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We have been doing some refacing jobs that end up with some on-site repainting of trim, face frames, etc.
We have been using ProClassic WB Acrylic, and the durability seems OK, but not really great.
Would the ProClassic Acrylic -Alkyd be better? Any drawbacks?
Or, what about their All Surface Enamel - Interior/Exterior Latex.
We want to stay with a water based product, and it needs to be easily brushable onsite.
Strangely enough I used all 3 of those products in the last couple of weeks. I was pleasantly surprised by the performance of all 3; l expected all 3 to exhibit a total lack of blocking like most latex house paints but all 3 jobs went from the shop back to the job with very little sticking. 99% of the work l did was sprayed but like you l did a bit of on-site brush and spray work. Of the 3 l liked the acrylic/alkyd best; brushed best,dried slower but cured faster, sprayed as good as the other two but was formulated thinner so l was able to spray it out of a tubine on-site and pot/gun set-up in the shop( the other 2 products l sprayed out of an airless with a fine finish tip).
I was painting my garage walls and ceiling with gloss white latex paint-anything I happened to have around. I had a lot of cheap Behr and finished up the gallon. Very watery with poor hiding and covering power. Then I switched to the ProClassic I had-much better paint but I noticed that it wasn't quite as white as the Behr. Since they were right next to each other it was very apparent-not so much if used by itself.
I'm a chemist so I set up some test samples in my shop with 5 different white paints I had and sure enough all were very white except the ProClassic. No idea why. But the best paint I've used is the All Surface. I was doing some trim in my house with it and used a drywall knife as a shield to keep it off the walls. I didn't get around to cleaning the knife while it was still wet so a few days later I tried to clean it but the paint wouldn't come off! It stuck better to that shiney aluminum than any other paint.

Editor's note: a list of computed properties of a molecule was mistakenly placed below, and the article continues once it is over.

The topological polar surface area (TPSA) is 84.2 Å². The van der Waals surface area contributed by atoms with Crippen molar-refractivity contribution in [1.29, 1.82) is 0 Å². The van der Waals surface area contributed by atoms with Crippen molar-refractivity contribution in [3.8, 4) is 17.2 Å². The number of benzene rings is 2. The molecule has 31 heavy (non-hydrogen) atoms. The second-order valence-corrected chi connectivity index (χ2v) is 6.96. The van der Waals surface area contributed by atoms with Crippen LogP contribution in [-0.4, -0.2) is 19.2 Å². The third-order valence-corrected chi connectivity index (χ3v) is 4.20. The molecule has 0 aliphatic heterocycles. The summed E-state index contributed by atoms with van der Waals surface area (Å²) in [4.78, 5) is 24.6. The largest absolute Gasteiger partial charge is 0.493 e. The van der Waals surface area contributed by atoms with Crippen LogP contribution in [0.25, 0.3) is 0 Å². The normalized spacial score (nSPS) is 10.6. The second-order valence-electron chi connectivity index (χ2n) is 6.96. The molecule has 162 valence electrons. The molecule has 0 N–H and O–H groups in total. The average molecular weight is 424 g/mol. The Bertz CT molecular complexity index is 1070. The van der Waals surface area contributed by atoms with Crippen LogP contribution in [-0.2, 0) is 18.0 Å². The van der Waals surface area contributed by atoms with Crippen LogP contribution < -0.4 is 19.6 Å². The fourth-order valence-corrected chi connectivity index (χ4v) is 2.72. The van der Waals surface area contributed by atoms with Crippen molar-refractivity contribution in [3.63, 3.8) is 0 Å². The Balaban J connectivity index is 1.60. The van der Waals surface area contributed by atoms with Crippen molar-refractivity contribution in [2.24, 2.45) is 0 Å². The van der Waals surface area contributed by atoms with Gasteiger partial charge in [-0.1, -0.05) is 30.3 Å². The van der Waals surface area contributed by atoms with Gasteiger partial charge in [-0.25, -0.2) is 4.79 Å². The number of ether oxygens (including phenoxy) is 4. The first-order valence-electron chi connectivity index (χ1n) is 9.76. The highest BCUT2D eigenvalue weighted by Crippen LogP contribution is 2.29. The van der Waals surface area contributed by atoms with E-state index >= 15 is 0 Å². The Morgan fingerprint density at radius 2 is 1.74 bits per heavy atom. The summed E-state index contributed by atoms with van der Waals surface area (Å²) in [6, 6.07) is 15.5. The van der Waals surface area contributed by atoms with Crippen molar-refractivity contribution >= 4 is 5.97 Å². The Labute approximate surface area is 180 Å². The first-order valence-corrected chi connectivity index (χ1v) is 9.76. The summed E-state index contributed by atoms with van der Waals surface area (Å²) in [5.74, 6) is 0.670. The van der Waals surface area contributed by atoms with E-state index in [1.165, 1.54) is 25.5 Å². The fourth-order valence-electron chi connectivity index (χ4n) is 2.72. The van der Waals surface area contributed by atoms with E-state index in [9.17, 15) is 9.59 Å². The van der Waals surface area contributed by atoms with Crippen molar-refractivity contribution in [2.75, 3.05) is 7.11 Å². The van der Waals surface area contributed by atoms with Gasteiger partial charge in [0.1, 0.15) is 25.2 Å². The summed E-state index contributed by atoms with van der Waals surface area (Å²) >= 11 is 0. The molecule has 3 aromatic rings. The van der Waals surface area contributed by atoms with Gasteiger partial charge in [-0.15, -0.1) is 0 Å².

So I prepared a bunch of test panels with aluminum, wood and MDF. The All Surface had the best finish and adhered better than anything else I tried. It is also great on mansonry-I painted all of my basement floor and poured concrete walls and was very pleased. It costs more than other paints but the increased cost is reflected in much better performance.
I'm in the process of being the owner/builder for my new house and gave the potential bidders a file listing paints to be used and the All Surface was specified for the trim as well as all surfaces in my outbuilding.
Making test samples should be standard practice for anyone who is finishing anything for customers. Once prepared you can keep them forever and refer back to them to show customers. You can also prepare new test pieces as new paints/finishes appear in the market place. That way you have objective results to show people and not have to depend on subjective statements by sales people or biased reports and "tests" from the manufacturer.